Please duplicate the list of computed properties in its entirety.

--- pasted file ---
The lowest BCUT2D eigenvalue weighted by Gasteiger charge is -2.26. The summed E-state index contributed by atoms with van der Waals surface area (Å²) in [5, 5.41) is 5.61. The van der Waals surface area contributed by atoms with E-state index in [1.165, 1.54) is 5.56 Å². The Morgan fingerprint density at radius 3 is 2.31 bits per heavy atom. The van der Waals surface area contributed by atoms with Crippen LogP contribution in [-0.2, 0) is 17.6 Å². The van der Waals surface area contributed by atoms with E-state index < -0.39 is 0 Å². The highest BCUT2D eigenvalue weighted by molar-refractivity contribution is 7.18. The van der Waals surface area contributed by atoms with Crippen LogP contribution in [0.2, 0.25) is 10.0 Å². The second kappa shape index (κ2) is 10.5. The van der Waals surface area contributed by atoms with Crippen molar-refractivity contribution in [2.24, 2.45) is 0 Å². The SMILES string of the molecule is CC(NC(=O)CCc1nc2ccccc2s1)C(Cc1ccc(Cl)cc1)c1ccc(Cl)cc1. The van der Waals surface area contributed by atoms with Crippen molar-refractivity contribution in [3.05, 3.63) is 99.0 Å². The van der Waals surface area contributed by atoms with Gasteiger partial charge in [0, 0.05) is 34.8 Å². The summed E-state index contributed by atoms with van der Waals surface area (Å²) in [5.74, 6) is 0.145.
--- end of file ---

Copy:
The lowest BCUT2D eigenvalue weighted by Gasteiger charge is -2.26. The summed E-state index contributed by atoms with van der Waals surface area (Å²) in [5, 5.41) is 5.61. The van der Waals surface area contributed by atoms with E-state index in [1.165, 1.54) is 5.56 Å². The Morgan fingerprint density at radius 3 is 2.31 bits per heavy atom. The van der Waals surface area contributed by atoms with Crippen LogP contribution in [-0.2, 0) is 17.6 Å². The van der Waals surface area contributed by atoms with E-state index < -0.39 is 0 Å². The highest BCUT2D eigenvalue weighted by molar-refractivity contribution is 7.18. The van der Waals surface area contributed by atoms with Crippen LogP contribution in [0.2, 0.25) is 10.0 Å². The second kappa shape index (κ2) is 10.5. The van der Waals surface area contributed by atoms with Crippen molar-refractivity contribution in [2.24, 2.45) is 0 Å². The SMILES string of the molecule is CC(NC(=O)CCc1nc2ccccc2s1)C(Cc1ccc(Cl)cc1)c1ccc(Cl)cc1. The van der Waals surface area contributed by atoms with Crippen molar-refractivity contribution in [3.05, 3.63) is 99.0 Å². The van der Waals surface area contributed by atoms with Gasteiger partial charge in [0, 0.05) is 34.8 Å². The summed E-state index contributed by atoms with van der Waals surface area (Å²) in [5.74, 6) is 0.145.